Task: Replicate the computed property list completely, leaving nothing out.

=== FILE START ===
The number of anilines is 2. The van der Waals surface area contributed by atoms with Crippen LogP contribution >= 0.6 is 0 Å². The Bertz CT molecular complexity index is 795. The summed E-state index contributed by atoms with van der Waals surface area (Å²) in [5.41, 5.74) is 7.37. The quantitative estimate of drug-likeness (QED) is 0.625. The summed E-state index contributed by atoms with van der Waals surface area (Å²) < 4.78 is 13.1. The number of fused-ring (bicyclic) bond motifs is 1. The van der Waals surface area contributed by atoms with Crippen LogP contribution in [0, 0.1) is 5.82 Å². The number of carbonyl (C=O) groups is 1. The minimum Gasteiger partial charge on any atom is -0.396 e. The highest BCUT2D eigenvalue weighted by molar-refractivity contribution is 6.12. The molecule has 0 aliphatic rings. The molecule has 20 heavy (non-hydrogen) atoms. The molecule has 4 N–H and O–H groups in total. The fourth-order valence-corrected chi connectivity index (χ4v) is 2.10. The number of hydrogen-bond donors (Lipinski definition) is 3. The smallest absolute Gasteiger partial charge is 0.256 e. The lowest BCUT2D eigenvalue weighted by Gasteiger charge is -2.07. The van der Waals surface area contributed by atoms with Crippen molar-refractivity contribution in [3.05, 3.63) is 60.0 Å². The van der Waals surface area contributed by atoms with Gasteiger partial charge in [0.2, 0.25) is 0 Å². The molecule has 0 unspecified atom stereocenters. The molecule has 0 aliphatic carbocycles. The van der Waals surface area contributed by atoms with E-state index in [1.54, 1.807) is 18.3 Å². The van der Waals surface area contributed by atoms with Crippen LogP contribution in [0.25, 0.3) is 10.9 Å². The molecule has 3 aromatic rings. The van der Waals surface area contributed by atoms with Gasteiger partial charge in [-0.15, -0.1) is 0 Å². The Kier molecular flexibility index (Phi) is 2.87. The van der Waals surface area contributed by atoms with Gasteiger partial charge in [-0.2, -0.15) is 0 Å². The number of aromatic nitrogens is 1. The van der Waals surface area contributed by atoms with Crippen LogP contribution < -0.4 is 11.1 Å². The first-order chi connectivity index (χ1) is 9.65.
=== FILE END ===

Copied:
The number of anilines is 2. The van der Waals surface area contributed by atoms with Crippen LogP contribution >= 0.6 is 0 Å². The Bertz CT molecular complexity index is 795. The summed E-state index contributed by atoms with van der Waals surface area (Å²) in [5.41, 5.74) is 7.37. The quantitative estimate of drug-likeness (QED) is 0.625. The summed E-state index contributed by atoms with van der Waals surface area (Å²) < 4.78 is 13.1. The number of fused-ring (bicyclic) bond motifs is 1. The van der Waals surface area contributed by atoms with Crippen LogP contribution in [0, 0.1) is 5.82 Å². The number of carbonyl (C=O) groups is 1. The minimum Gasteiger partial charge on any atom is -0.396 e. The highest BCUT2D eigenvalue weighted by molar-refractivity contribution is 6.12. The molecule has 0 aliphatic rings. The molecule has 20 heavy (non-hydrogen) atoms. The molecule has 4 N–H and O–H groups in total. The fourth-order valence-corrected chi connectivity index (χ4v) is 2.10. The number of hydrogen-bond donors (Lipinski definition) is 3. The smallest absolute Gasteiger partial charge is 0.256 e. The lowest BCUT2D eigenvalue weighted by Gasteiger charge is -2.07. The van der Waals surface area contributed by atoms with Crippen molar-refractivity contribution in [3.05, 3.63) is 60.0 Å². The van der Waals surface area contributed by atoms with Gasteiger partial charge in [0.2, 0.25) is 0 Å². The molecule has 0 unspecified atom stereocenters. The molecule has 0 aliphatic carbocycles. The van der Waals surface area contributed by atoms with E-state index in [1.54, 1.807) is 18.3 Å². The van der Waals surface area contributed by atoms with Crippen LogP contribution in [0.25, 0.3) is 10.9 Å². The molecule has 3 aromatic rings. The van der Waals surface area contributed by atoms with Gasteiger partial charge in [-0.15, -0.1) is 0 Å². The Kier molecular flexibility index (Phi) is 2.87. The van der Waals surface area contributed by atoms with Gasteiger partial charge in [-0.2, -0.15) is 0 Å². The number of aromatic nitrogens is 1. The van der Waals surface area contributed by atoms with Crippen LogP contribution < -0.4 is 11.1 Å². The first-order chi connectivity index (χ1) is 9.65.